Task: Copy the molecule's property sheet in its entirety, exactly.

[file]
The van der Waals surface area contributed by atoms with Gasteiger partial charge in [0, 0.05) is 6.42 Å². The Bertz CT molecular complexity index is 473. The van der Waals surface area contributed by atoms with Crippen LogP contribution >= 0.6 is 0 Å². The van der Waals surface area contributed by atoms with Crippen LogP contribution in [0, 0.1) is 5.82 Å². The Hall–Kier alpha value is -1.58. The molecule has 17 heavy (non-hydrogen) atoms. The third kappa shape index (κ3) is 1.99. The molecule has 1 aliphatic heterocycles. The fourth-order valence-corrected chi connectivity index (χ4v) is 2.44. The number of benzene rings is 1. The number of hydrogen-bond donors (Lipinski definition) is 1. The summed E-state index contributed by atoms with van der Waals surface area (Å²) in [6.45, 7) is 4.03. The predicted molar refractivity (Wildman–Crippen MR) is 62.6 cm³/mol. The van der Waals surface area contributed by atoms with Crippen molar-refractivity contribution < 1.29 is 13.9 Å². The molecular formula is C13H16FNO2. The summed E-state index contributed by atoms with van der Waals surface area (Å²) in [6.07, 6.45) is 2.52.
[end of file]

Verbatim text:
The van der Waals surface area contributed by atoms with Gasteiger partial charge in [0, 0.05) is 6.42 Å². The Bertz CT molecular complexity index is 473. The van der Waals surface area contributed by atoms with Crippen LogP contribution >= 0.6 is 0 Å². The van der Waals surface area contributed by atoms with Crippen LogP contribution in [0, 0.1) is 5.82 Å². The Hall–Kier alpha value is -1.58. The molecule has 17 heavy (non-hydrogen) atoms. The third kappa shape index (κ3) is 1.99. The molecule has 1 aliphatic heterocycles. The fourth-order valence-corrected chi connectivity index (χ4v) is 2.44. The number of benzene rings is 1. The number of hydrogen-bond donors (Lipinski definition) is 1. The summed E-state index contributed by atoms with van der Waals surface area (Å²) in [6.45, 7) is 4.03. The predicted molar refractivity (Wildman–Crippen MR) is 62.6 cm³/mol. The van der Waals surface area contributed by atoms with Crippen molar-refractivity contribution < 1.29 is 13.9 Å². The molecular formula is C13H16FNO2. The summed E-state index contributed by atoms with van der Waals surface area (Å²) in [6.07, 6.45) is 2.52.